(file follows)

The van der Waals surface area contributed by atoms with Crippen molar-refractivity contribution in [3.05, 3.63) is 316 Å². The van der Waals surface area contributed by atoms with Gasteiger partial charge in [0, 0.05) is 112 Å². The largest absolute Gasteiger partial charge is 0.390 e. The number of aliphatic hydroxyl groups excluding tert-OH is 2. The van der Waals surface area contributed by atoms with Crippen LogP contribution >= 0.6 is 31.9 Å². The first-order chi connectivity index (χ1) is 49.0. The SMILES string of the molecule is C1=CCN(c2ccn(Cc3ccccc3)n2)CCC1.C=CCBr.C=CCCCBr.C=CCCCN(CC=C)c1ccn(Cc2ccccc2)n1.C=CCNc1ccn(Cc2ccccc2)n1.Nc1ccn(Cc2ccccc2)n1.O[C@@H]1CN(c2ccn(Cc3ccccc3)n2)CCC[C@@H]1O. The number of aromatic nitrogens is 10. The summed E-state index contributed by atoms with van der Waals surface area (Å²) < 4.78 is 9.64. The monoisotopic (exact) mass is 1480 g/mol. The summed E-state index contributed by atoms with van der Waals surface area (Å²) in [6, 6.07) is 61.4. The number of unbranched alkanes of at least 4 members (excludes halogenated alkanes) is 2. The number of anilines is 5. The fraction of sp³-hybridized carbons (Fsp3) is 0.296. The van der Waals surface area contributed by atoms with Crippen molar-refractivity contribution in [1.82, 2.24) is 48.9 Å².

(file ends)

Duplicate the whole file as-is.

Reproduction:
The van der Waals surface area contributed by atoms with Crippen molar-refractivity contribution in [3.05, 3.63) is 316 Å². The van der Waals surface area contributed by atoms with Gasteiger partial charge in [0, 0.05) is 112 Å². The largest absolute Gasteiger partial charge is 0.390 e. The number of aliphatic hydroxyl groups excluding tert-OH is 2. The van der Waals surface area contributed by atoms with Crippen LogP contribution >= 0.6 is 31.9 Å². The first-order chi connectivity index (χ1) is 49.0. The SMILES string of the molecule is C1=CCN(c2ccn(Cc3ccccc3)n2)CCC1.C=CCBr.C=CCCCBr.C=CCCCN(CC=C)c1ccn(Cc2ccccc2)n1.C=CCNc1ccn(Cc2ccccc2)n1.Nc1ccn(Cc2ccccc2)n1.O[C@@H]1CN(c2ccn(Cc3ccccc3)n2)CCC[C@@H]1O. The number of aromatic nitrogens is 10. The summed E-state index contributed by atoms with van der Waals surface area (Å²) < 4.78 is 9.64. The monoisotopic (exact) mass is 1480 g/mol. The summed E-state index contributed by atoms with van der Waals surface area (Å²) in [6, 6.07) is 61.4. The number of unbranched alkanes of at least 4 members (excludes halogenated alkanes) is 2. The number of anilines is 5. The fraction of sp³-hybridized carbons (Fsp3) is 0.296. The van der Waals surface area contributed by atoms with Crippen molar-refractivity contribution in [1.82, 2.24) is 48.9 Å².